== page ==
In a remarkable fusion of opinion, all agreed that despite significant progress in raising achieve-ment over the past 10 years, there is too much emphasis on certificates at the cost of personal development and the rounded individual. Today's pupils will not be well served in tomorrow's workplace by a narrow focus on attainment.
Shelagh Rae, director in Renfrewshire, said there was an over-emphasis on subjects as the prin-cipal means of developing skills. "Young people need to develop the qualities of self-discipline, initiative, motivation, caring and compassion and an appreciation of cultural and recreational experiences that are important to all of us in life," Mrs Rae said.
"At the moment, because of the emphasis on measurement, we appear to be valuing a particularly narrow set of skills and abilities around literacy and numeracy. It's the old adage that people start to value what they measure."
Gordon Jeyes, director of children's services in Stirling, said that important activities were being squeezed, such as raising money for charity or outdoor education which tested young people in different ways, offering risk and failure. "Perhaps we are getting more A passes, but then what? Are they effective learners?" Mr Jeyes asked.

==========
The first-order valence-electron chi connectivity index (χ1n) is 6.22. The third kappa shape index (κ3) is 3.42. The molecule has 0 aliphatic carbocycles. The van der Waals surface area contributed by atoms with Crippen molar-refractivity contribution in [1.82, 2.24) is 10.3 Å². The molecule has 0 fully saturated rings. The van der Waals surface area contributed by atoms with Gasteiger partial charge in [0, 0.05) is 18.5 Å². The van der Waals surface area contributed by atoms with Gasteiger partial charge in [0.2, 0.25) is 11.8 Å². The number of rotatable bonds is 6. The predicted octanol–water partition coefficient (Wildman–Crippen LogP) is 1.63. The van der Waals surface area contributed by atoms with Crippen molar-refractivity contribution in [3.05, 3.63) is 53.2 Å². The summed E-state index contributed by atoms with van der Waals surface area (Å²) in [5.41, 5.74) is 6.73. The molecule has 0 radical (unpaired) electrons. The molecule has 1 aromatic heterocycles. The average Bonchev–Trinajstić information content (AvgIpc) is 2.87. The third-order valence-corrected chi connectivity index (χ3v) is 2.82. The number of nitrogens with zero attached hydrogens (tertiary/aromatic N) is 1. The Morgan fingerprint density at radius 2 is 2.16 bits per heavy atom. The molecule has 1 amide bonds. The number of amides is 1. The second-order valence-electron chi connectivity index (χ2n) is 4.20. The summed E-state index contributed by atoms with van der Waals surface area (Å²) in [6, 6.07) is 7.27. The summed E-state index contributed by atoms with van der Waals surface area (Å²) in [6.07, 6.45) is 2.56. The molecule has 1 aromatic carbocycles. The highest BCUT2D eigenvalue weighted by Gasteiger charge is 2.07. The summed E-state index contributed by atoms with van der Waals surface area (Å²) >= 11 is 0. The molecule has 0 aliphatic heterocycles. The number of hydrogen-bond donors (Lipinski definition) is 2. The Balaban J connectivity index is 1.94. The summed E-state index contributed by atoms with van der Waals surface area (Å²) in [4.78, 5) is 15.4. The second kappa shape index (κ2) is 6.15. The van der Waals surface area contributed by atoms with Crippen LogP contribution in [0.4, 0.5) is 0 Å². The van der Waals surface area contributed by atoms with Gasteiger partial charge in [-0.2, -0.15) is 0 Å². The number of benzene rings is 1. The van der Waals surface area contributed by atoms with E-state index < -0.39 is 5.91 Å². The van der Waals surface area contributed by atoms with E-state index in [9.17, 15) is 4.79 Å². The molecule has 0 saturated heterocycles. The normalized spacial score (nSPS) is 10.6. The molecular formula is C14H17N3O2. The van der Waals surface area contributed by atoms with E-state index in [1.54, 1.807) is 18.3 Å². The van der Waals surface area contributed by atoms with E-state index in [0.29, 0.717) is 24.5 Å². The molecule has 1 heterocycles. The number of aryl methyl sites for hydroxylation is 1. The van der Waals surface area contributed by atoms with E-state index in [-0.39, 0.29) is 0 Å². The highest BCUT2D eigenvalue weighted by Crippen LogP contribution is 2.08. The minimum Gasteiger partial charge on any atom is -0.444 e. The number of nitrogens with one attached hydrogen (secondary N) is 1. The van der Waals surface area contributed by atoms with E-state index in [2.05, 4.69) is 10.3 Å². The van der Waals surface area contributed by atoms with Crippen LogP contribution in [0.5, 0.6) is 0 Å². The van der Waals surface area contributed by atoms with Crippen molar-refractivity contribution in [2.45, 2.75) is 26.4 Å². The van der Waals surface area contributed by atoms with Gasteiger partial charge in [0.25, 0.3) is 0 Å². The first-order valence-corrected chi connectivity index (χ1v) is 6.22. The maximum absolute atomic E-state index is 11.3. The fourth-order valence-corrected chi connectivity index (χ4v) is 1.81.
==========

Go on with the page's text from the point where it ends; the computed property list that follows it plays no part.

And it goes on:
Parents echoed the concerns. Judith Gillespie, development manager at the Scottish Parent Teacher Council, told MSPs: "We need a better balance that allows more diversity. At present, there is a single pattern directed by league tables and targets."
Mrs Gillespie said Wales and Northern Ireland had dropped tables because of the pressures they created on the system and Scotland should follow.
She supported efforts in Glasgow to run more vocational courses for hundreds of S3 and S4 pupils but unfortunately the national system of accountability overlooked the value of vocational qualifications.
John Tierney, president of the Scottish School Board Association, said:
"There is still a perception in Glasgow that those particular skills are second class to university skills."
Mike Doig, vice-president of the Headteachers' Association of Scotland, agreed the focus had been on attainment and results. "Administering results is not all we are about in schools," Mr Doig said.
But there was not a lot of space in a well-defined curriculum to allow teachers to work on self-confidence, motivation and free-thinking. Schools were not turning out young people with entrepreneurial vision.
George MacBride, education convener of the Educational Institute of Scotland, said schools had gone through a difficult decade of financial cuts but that was now easing. He criticised media perceptions of education for their nega-tivity when repeated surveys of parents showed they had confidence in schools and teachers.
Bullying and violence were overplayed issues, but Mr MacBride revealed:
"I'm recovering from serious bruising as a result of a girl kicking me."